Prior to 2010, the Connector presented purchasers with 25 different plans from 6 insurance carriers; the plans were categorized by actuarial value into 3 different tiers (gold, silver, and bronze). Ericson and Starc observed that between 2007 and 2009, the majority of new enrollees (63%) bought plans on the lowest (bronze) tier of coverage, offering the least expensive but least generous level of coverage, with 20% enrolling in the cheapest plan available. As with the study co-authored by Jonathan Kolstad and Kevin Volpp cited above, the research by Ericson and Starc demonstrates that consumers do not make health coverage choices based on an accurate understanding of insurance plan features and design. Rather, the propensity of consumers in Massachusetts to select the least expensive insurance option suggests to them that many people rely on simple “rules of thumb” in making these complex health care decisions—in this case, the basic maxim of “buy the cheapest plan.”[3]

As Ericson and Starc discovered, however, enrollments in Massachusetts shifted in 2010, after new regulations went into effect that standardized the insurance options. In response to feedback from consumers, who found the range of options confusing, Massachusetts in 2010 standardized plans into seven tiers (gold, silver-high, -medium and –low, and bronze-high, -medium and -low), offered initially by the same 6 carriers. Plans on the same tier now were required to have the same deductibles, copays, and coinsurance parameters, although they still differed in terms of the breadth of their physician and hospital networks, as well as the brand name of the carrier.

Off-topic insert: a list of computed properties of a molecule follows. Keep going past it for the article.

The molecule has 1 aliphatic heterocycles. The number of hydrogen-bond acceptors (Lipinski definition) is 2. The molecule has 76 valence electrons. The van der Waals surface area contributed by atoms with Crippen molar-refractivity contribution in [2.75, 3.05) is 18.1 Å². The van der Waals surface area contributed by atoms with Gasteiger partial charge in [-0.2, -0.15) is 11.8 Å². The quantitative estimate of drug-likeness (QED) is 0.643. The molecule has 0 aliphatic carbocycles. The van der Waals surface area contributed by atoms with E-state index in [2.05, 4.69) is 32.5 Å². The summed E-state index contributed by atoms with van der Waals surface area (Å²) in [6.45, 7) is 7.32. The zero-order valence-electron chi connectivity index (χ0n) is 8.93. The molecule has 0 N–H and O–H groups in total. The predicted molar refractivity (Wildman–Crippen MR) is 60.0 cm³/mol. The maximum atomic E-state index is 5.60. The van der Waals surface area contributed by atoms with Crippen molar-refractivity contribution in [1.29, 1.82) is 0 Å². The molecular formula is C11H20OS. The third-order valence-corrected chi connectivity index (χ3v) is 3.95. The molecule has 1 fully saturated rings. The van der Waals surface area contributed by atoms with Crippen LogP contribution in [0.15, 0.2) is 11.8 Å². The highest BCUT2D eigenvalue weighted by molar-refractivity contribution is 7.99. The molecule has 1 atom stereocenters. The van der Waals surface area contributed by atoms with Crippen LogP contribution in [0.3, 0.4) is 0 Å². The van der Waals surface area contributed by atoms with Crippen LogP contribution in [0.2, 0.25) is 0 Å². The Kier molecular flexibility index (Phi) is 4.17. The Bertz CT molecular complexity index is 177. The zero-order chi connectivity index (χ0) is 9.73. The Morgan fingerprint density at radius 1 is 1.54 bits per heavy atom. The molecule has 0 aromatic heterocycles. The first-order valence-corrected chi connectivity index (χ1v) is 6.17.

The work done by Ericson and Starc reveals that standardization had a marked positive effect on insurance market outcomes in Massachusetts: “it shifted consumers into more generous products.” Instead of reflexively going for the cheapest plan, the fraction of enrollees in bronze plans dropped from 63% to 44%, as more consumers opted for plans on the silver tier that offered greater financial coverage with lower deductibles but narrower provider networks.

Standardization enhanced the welfare of consumers. In addition to giving rise to more plan options, by making financial comparisons between those plans more straightforward, standardization made it easier for consumers in Massachusetts to see—and value—the relative financial generosity of the different choices. They were better able to appreciate that they would get more by selecting a plan on a higher tier. And because the premiums are slightly higher on those silver tier plans, insurance companies reaped some of the “welfare surplus” too.